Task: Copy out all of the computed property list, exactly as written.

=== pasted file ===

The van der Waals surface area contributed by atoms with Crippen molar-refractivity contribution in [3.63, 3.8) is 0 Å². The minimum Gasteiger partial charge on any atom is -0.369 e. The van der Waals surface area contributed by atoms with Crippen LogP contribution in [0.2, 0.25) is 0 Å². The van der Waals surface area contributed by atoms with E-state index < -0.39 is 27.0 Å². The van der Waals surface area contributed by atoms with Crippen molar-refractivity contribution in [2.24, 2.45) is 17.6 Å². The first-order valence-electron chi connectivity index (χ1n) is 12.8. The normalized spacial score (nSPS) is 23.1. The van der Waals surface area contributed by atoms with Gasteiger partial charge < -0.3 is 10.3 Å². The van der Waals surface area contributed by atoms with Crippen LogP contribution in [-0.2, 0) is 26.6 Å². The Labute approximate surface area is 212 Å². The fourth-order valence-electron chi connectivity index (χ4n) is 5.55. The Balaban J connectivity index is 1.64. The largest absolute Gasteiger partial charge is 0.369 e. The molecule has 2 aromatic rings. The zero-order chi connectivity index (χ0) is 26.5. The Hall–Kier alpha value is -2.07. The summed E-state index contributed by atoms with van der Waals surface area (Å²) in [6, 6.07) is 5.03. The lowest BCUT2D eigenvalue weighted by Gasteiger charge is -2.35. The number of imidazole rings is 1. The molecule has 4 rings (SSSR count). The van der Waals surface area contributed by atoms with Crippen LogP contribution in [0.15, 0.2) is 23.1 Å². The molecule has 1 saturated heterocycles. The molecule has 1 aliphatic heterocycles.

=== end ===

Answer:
The van der Waals surface area contributed by atoms with Crippen molar-refractivity contribution in [3.63, 3.8) is 0 Å². The minimum Gasteiger partial charge on any atom is -0.369 e. The van der Waals surface area contributed by atoms with Crippen LogP contribution in [0.2, 0.25) is 0 Å². The van der Waals surface area contributed by atoms with E-state index < -0.39 is 27.0 Å². The van der Waals surface area contributed by atoms with Crippen molar-refractivity contribution in [2.24, 2.45) is 17.6 Å². The first-order valence-electron chi connectivity index (χ1n) is 12.8. The normalized spacial score (nSPS) is 23.1. The van der Waals surface area contributed by atoms with Gasteiger partial charge < -0.3 is 10.3 Å². The van der Waals surface area contributed by atoms with Crippen LogP contribution in [-0.2, 0) is 26.6 Å². The Labute approximate surface area is 212 Å². The fourth-order valence-electron chi connectivity index (χ4n) is 5.55. The Balaban J connectivity index is 1.64. The largest absolute Gasteiger partial charge is 0.369 e. The molecule has 2 aromatic rings. The zero-order chi connectivity index (χ0) is 26.5. The Hall–Kier alpha value is -2.07. The summed E-state index contributed by atoms with van der Waals surface area (Å²) in [6, 6.07) is 5.03. The lowest BCUT2D eigenvalue weighted by Gasteiger charge is -2.35. The number of imidazole rings is 1. The molecule has 4 rings (SSSR count). The van der Waals surface area contributed by atoms with Crippen LogP contribution in [0.15, 0.2) is 23.1 Å². The molecule has 1 saturated heterocycles. The molecule has 1 aliphatic heterocycles.